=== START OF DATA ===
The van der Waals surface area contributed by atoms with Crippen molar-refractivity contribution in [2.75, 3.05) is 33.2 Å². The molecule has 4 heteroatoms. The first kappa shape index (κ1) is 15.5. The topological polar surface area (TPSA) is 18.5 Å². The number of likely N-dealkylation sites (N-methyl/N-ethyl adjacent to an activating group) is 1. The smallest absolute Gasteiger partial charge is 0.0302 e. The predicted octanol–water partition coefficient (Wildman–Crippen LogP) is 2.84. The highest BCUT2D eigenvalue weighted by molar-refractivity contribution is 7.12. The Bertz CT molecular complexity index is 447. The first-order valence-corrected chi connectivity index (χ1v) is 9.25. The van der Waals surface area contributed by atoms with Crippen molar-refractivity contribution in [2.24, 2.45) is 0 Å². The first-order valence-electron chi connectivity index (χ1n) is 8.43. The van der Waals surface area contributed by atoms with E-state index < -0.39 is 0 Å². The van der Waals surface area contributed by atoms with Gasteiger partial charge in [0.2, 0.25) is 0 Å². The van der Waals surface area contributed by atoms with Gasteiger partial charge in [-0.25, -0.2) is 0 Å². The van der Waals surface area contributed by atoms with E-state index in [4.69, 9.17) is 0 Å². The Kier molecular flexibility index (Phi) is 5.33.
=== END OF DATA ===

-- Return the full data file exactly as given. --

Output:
The van der Waals surface area contributed by atoms with Crippen molar-refractivity contribution in [2.75, 3.05) is 33.2 Å². The molecule has 4 heteroatoms. The first kappa shape index (κ1) is 15.5. The topological polar surface area (TPSA) is 18.5 Å². The number of likely N-dealkylation sites (N-methyl/N-ethyl adjacent to an activating group) is 1. The smallest absolute Gasteiger partial charge is 0.0302 e. The predicted octanol–water partition coefficient (Wildman–Crippen LogP) is 2.84. The highest BCUT2D eigenvalue weighted by molar-refractivity contribution is 7.12. The Bertz CT molecular complexity index is 447. The first-order valence-corrected chi connectivity index (χ1v) is 9.25. The van der Waals surface area contributed by atoms with Crippen molar-refractivity contribution in [2.24, 2.45) is 0 Å². The first-order valence-electron chi connectivity index (χ1n) is 8.43. The van der Waals surface area contributed by atoms with E-state index < -0.39 is 0 Å². The van der Waals surface area contributed by atoms with Gasteiger partial charge in [0.2, 0.25) is 0 Å². The van der Waals surface area contributed by atoms with Gasteiger partial charge in [-0.25, -0.2) is 0 Å². The van der Waals surface area contributed by atoms with E-state index in [4.69, 9.17) is 0 Å². The Kier molecular flexibility index (Phi) is 5.33.